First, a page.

Notes From Underground
Exploring Peppersauce Cave, Southern Arizona - July 2006Click here for Web Site Menu
That is how it always begins... very small
You could walk within 50 feet of the small entrance and not realize it was there. It just looks like a gap in a jumble of rocks against a canyon wall on the backside of the Santa Catalina Mountains. The cave is named after nearby Peppersauce canyon where an early spicy-food loving pioneer was said to have lost his beloved bottle of Tabasco. Peppersauce is an undeveloped limestone cave - no gate, guides, walkways or lights - enter at your own risk and bring your own lights. Lots of them. An spare batteries.
A Tight Squeeze
After crawling through a couple of low passages, the cave opens out into a larger room where you must then squeeze through some narrow slots in a complex of stone walls sometimes called 'the fins'. Should not have had that extra slice of pizza.
When the forest service road was built near the cave in the 1930s, it led to many more visitors who unfortunately broke off and removed many of the more fragile formations. All that remains of this stalagtite is the broken stump. When I first visited the cave in the 1990s, it was badly vandalized with trash and spray paint, but a volunteer group has recently done an excellent job of cleaning up and restoring many of the main rooms.
Despite the vandalism, there are still many interesting formations. A few hundred yards in there is a break in the ceiling lined with these delicate ribbons of stone - called draperies - the results of minerals deposited on the walls over thousands of years by water seeping down from above. Peppersauce is still an active 'living' cave where water is still creating and rebuilding formations (very very slowly).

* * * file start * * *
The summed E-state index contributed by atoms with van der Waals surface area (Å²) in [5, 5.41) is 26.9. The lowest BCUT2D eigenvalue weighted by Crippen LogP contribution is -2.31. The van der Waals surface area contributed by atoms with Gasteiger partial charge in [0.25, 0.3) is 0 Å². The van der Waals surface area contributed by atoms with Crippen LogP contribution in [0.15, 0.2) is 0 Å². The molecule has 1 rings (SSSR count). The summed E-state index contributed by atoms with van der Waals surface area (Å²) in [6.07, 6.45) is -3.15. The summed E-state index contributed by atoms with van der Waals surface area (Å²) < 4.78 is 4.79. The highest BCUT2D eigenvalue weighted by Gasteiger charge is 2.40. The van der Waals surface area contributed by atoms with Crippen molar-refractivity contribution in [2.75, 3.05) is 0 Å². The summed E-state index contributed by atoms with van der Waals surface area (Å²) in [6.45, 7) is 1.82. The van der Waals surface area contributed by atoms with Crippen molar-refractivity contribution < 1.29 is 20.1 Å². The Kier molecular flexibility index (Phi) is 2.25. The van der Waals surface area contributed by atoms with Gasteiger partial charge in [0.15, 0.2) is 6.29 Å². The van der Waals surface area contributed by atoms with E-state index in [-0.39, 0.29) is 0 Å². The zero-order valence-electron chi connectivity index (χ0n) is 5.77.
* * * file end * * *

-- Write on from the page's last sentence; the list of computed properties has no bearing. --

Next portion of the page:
This is one of my favorite formations in the cave. Here a large stalagmite has grown all the way up to the ceiling to form a pillar. Stalmites grow up from the bottom, while stalactites grow down from above. Both are the results of minerals left behind by dripping water. Additional deposits of flow stone can be seen in the background.
Not far away is the largest of several arches in the cave. The main passage actually runs right beneath it. The red at the base is spray paint - it used to be much worse.
Fancy Wall of the Big Room
About a half-mile from the entrance, the main passage enters the largest chamber in the cave ('The Big Room'). It is probably about 70-80 feet across with a 20 foot ceiling. Its most impressive feature is a large and very ornate wall of flowstone.
Friend and fellow spelunker, Ron, sits near the top of the ladder used to reach the famous 'big pool' that is hidden in the furthest back reaches of the cave. Although bolted in place, the ladder is pretty slippery with mud and goo. Even from here, you must crawl, slide, and scamper down a steep and slippery slope to reach the edge of the pool.
Care for a Swim?
In 2000, a group of expert cave divers from California attempted to explore the underwater tunnel that leads back from the lower depths of the pool. They went over 300 feet before murky water prevented them from safely continuing. Most of what you see in the picture is the roof reflecting on the water.